12 July ADAC Bavaria Rennen Salzburgring Wollek 2nd
1 August AvD Gold Pokal Hockenheim Wollek DNF
23 August Westfalen-Pokal Zolder Wollek 2nd
6 September Hessen-cup Hockenheim Wollek 2nd
20 September ADAC-Bilstein Super Sprint Nurburgring Wollek 2nd

1982, Fitzpatrick Racing, #2, JDavid/Golden Eagle sponsor scheme

31 January Daytona 24 Hours Fitzpatrick/Hobbs DNF, 19th GTP/GTX Not correct, was a K3 !!
20 March Sebring 12 Hours Fitzpatrick/Hobbs DNF, 22nd GTP/GTX Not correct, was a K3 !!
4 April Road America 150 miles Fitzpatrick DNS ?
25 April Riverside 6 Hours Fitzpatrick DNF, 9th GTP/GTX Listed as a K4
2 May Laguna Seca 100 miles Fitzpatrick 3rd
16 May 6 Hours Silverstone Fitzpatrick listed as DNS, but I think I saw it in a video. Listed as #79
23 May Mid Ohio 100 miles Fitzpatrick 1st Photo confirms K4
31 May Lime Rock 1 Hour Fitzpatrick 1st
11 July Brainerd 200 kilometer Fitzpatrick 6th *
25 July Sears Point 100 miles Fitzpatrick 4th *
1 August Portland 100 miles Fitzpatrick 7th *
22 August Road America / Elkhart Lake 500 miles Fitzpatrick/Hobbs 1st *
5 September Mid Ohio Fitzpatrick 1st *
12 September ?? Road Atlanta 6 Hours ??
17 October Brands Hatch 1000 Km Fitzpatrick/Hobbs/Wollek 3rd OA, 1st in IMSA class, raced as #22
28 November Daytona Finale Fitzpatrick/Wollek 2nd

1983, Fitzpatrick Racing, #2, JDavid sponsor scheme

27 February Miami GP Fitzpatrick 4th
24 April Riverside 6 Hours Fitzpatrick/Bell/Hobbs 1st
31 July Portland Fitzpatrick
likely more races

1984, rented to Holbert, Lowenbrau colors, #14

26 Februari GP of Miami Holbert DNF
24 March 12 Hours Sebring Graham/Gralia/Henn/Wollek/Holbert 6th OA
8 April 500 km Road Atlanta Holbert/Bell 50th

1986

Sold by Fitzpatrick to Mike Hagen, in L÷wenbrau colors

19..

Sold to De Vries

2004

Sold to Wonder


K4-02 history

Built as right-hand drive, but modified on request to left-hand drive before being sold to Ted Field.

There is lots of confusion about the 1981 and 1982 seasons regarding the Interscope car. On different webpages about the 1981 races it is listed as a K3, K3/80 or K4. Race photos are needed to establish the truth. The confusion is probably the result of the team's qualifying method: they brought a trailer full of cars, tested all of them, and the slowest were withdrawn for the race. It appears the K4 was part of that trailer full of cars, but it usually was seconds slower than the K3, and hence raced possibly only once, or never. Therefore, consider the table below as provisional!

The post-race history is equally unclear. Apart from the owners listed below, the following owners are also reported: sold to Michae l Lauer, race prepped by Gunnar Racing, sold to Marshall Field. Possibly it all fits in the data below, but I don't know where and how.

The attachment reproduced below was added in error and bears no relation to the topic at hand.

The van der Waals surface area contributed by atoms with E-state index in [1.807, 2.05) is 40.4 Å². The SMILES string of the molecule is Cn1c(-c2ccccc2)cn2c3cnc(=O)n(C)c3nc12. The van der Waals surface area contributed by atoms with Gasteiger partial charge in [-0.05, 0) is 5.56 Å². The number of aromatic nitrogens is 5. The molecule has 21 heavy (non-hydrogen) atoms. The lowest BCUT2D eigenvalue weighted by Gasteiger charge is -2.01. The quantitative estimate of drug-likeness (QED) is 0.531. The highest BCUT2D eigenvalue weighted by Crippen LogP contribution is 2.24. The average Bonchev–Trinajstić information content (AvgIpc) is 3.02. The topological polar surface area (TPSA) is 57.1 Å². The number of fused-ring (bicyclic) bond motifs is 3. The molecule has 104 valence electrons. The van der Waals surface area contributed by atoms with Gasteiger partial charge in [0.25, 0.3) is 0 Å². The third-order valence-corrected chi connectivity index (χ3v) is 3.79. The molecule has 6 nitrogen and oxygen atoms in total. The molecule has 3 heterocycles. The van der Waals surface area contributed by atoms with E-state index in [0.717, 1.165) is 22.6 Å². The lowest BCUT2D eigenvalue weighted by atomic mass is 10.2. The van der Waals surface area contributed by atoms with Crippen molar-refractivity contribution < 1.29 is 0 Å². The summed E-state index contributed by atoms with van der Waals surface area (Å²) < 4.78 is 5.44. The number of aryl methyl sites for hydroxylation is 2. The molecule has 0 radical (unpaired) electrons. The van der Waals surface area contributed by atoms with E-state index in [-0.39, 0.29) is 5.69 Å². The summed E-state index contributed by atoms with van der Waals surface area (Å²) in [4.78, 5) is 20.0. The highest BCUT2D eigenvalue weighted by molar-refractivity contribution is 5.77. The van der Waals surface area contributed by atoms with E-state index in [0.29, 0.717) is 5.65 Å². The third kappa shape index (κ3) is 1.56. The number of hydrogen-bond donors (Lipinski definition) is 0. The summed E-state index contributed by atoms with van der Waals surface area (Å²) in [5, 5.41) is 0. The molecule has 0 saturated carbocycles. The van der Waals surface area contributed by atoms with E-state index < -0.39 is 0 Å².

1981, Interscope, #0

31 January 24 Hours Daytona Field/Minter/Ongais DNF Photos show #0 to be a K3, #00 reported as K3/80
21 March 12 Hours Sebring Field/Ongais DNS #0 reported as a K3, #00 reported as K3/80
6 Hours Riverside Field/Ongais DNF
6 Hours Watkins Glen Field/Whittington DNF
16 August Mosport Field/Whittington 3rd #0 reported as a K3, #00 reported as K3/80
Elkhart Lake Field/Whittington 7th

1982, Interscope, #00

24 Hours Daytona Field DNF
20 March 12 Hours Sebring Field/Ongais DNS
Mosport Field/Ongais 3rd

19..

Sold Vasek Polak Museum

1998

No engine, possibly used in the Akin 935-84 for a number of years already.

19../20..

Sold by Polak

2001/2002

Restored during the winter. The chassis was strengthened with nomex honeycomb panels. A new 3.2 litre twin turbo motor from Porsche Motorsport was installed. Shocks replaced with Penske 3 way adjustable. Spares included extra set of 18" wheels plus sets sets of 16" wheels, all the original gauges and dash layout, mold for nose, and some spare gears.

2002

For sale on the Classic Car Collection site


I received a interesting e-mail from Mike Hagen that I have to show here:

The K4 was a Kremer copy of the Moby Dick car with major improvements. The Porsche factory was building 956's and did not want to build 935. They had a few orders for the 935, so they gave the drawings, the Moby Dick car and parts on commision to Kremer to fabicate two 935s. These were 935K4 001 (left hand steering) and 935K4 02 (right hand steering).

I bought 935K4 001 from John [Fitzpatrick] about 1986. 935K4 001 was rented to Holbert by Fitz for the last IMSA race at Atlanta. Since Holbert was sponsored by Lowenbrau and Atlanta was the last IMSA race for the car I got the car in Lowenbrau colors. The K4 evolved alot when it came to Fitz. They put 1mil $ into the suspension and bottom (aero belly) before it handled right. I traded the 935 for the 1970 6th place Le Mans 914-6 GT and the 1982 Le Mans BFG 924 GTR.

Akin's car was built by Klym and was one of the very last 935s built anywhere. The front and doors were splashed off of the 935K4 001 car molds with a different rear end.



Return to models page